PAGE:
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Cash-Out Refinance vs HELOC: What’s the Better Option? Feature Image
Posted on March 3, 2023 7 minute read

Cash-Out Refinance vs HELOC: What’s the Better Option?

What's in this article?

Reasons to consider a cash-out refinance or HELOC
How to figure out your home equity
Why choose a cash-out refinance 
Why get a HELOC
Cash-out refinance vs HELOC: What’s the better option?
Refinancing and HELOC FAQ
Are you ready to move forward?

For homeowners, the equity they’ve built up in their homes is a valuable source of funds that can be used to achieve a range of financial goals. 

There are two primary ways to access that equity: a cash-out refinance and a home equity line of credit (HELOC). 

Both options allow homeowners to borrow against the value of their homes, but they work in different ways and have different pros and cons. 

In this guide, we’ll explore the differences between a cash-out refinance and a HELOC, and offer practical guidance on how to choose the best option for your needs and goals.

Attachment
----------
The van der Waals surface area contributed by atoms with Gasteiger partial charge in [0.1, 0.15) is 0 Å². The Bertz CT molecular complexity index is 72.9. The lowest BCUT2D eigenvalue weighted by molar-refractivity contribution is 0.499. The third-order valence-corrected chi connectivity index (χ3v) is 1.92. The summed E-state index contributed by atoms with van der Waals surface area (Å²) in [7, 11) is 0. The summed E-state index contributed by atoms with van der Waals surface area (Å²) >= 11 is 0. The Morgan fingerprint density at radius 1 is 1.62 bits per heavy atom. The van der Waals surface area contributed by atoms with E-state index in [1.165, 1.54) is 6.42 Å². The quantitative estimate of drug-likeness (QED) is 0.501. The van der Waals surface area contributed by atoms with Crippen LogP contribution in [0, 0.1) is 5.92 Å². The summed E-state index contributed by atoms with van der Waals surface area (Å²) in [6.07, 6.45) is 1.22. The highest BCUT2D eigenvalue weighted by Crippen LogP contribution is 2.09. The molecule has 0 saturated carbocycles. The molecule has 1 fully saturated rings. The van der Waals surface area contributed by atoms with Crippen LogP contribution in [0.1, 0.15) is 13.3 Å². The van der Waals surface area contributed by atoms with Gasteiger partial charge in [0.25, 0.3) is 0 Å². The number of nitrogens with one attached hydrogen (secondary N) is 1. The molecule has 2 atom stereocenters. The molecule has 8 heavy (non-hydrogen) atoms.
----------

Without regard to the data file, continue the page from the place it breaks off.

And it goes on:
Whether you’re looking to renovate your home, pay off high-interest debt, or invest in a rental property, this guide will help you make an informed decision about accessing your home equity.

Related Reading: Second Home Mortgage Requirements

Reasons to consider a cash-out refinance or HELOC

When considering accessing home equity, homeowners often have a variety of goals in mind. Some common reasons for tapping into home equity include:

  • Financing a home renovation
  • Consolidating high-interest debt
  • Investing in a rental property
  • Covering unexpected expenses

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How to figure out your home equity

To calculate your home equity, subtract your outstanding mortgage balance from your home’s current value. For instance, if your mortgage balance is $200,000 and your home is worth $400,000, your equity is 50% or $200,000.

The difference between a cash-out and a HELOC is how the equity is dispersed to the borrower. In a cash-out refinance, your equity payment is paid in a lump sum and you’ll have a new balance on your mortgage. With a HELOC, your equity is accessible to you via a line of credit that works like a credit card that you make payments on.

Why choose a cash-out refinance 

Cash-out refinancing typically has lower interest rates than HELOCs, which can save homeowners money over the life of the loan.

With a cash-out refinance, homeowners lock in a fixed interest rate, which can provide stability and predictability in their monthly mortgage payments.

The interest paid on a cash-out refinance may be tax-deductible, which can reduce the overall cost of the loan.

Cons of cash-out refinance